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Building Technology Shines in NASA Contest

Monday, March 14, 2016

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NASA has awarded three winners a total of $15,000 for developing concepts for a basic need for Mars exploration—building materials.

“Our journey to Mars will require innovations in design and technology; opening our process up to the public gives us more creative paths to follow,” said Steve Rader, deputy manager of NASA’s Center of Excellence for Collaborative Innovation (CoECI).

Mars
NASA/JPL-Caltech/MSSS

Using native materials for construction is tremendously beneficial for space exploration because in-situ regolith utilization (ISRU) reduces the need for materials to be shipped from Earth, along with the expense and resources this requires, according to NASA.

The In-Situ Challenge, managed for NASA by NineSigma, launched in October 2015. It sought solutions using surface materials like regolith—crushed basalt rock—for Earth and space fabrication and construction applications.

3 Winners Announced

The following were named winners for the In Situ Challenge:

  • 1st place: Planetary Fabrication of Complex Metallic/Ceramic Objects with In-Situ Resources—Behrokh Khoshnevis
  • 2nd place: Cold Spray Technology Applied to Building and Repair—David Espinosa and David Orlebeke
  • 2nd place: Simultaneous Exhaust-Enabled Ore Reduction, Separation and Processing—Patrick Donovan

The first-place winner received $10,000 and the two second-place winners received $2,500 each for their submissions, according to NASA.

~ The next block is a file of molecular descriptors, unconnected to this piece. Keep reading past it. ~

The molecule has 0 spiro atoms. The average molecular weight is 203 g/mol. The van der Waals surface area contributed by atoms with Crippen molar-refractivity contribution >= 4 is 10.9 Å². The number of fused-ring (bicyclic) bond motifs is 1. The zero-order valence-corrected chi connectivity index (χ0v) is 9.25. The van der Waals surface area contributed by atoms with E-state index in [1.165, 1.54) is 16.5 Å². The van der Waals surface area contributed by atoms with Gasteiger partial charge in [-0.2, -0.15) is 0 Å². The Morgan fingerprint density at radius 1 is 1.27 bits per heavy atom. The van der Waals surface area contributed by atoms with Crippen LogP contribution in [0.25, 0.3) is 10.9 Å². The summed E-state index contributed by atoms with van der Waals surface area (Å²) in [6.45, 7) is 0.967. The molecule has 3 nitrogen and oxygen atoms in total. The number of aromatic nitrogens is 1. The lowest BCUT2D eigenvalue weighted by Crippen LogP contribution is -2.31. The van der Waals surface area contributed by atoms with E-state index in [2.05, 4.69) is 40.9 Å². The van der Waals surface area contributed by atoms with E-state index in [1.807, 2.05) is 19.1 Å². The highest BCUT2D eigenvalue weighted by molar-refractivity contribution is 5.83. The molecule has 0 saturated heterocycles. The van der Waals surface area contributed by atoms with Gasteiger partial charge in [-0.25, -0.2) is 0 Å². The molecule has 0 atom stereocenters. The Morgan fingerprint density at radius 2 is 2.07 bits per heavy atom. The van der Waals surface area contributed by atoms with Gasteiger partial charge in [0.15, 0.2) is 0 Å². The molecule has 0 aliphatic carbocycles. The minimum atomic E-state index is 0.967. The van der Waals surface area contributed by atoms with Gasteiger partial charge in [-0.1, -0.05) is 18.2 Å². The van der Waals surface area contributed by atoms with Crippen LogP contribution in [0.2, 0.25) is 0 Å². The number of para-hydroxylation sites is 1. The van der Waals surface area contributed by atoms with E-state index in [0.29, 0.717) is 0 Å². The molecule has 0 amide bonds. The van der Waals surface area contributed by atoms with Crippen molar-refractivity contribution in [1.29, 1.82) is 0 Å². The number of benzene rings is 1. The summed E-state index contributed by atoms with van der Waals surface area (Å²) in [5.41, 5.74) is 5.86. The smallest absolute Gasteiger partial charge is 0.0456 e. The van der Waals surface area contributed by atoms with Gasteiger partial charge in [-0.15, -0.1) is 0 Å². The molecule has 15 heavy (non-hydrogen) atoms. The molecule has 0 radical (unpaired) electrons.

Additional information about the entries was not immediately available Friday (March 11).

Important Mission

Using native materials for construction is tremendously beneficial for space exploration because in-situ regolith utilization (ISRU) reduces the need for materials to be shipped from Earth, along with the expense and resources this requires, according to NASA.

ISRU could potentially save the agency more than $100,000 per kilogram to launch, making space pioneering more cost-effective and feasible.

3D Housing Contest

This was the second recent contest the agency launched related to building on Mars.

Last fall, NASA awarded three teams a total of $40,000 in a competition that challenged participants to develop architectural concepts that take advantage of 3D printing capabilities to imagine what housing on Mars might look like.

   

Tagged categories: Building materials; Building science; Contests; Research

Comment from Tom Schwerdt, (3/14/2016, 8:48 AM)

Oh, SLS launches are quite likely to cost more than $100,000 per kg to Mars.


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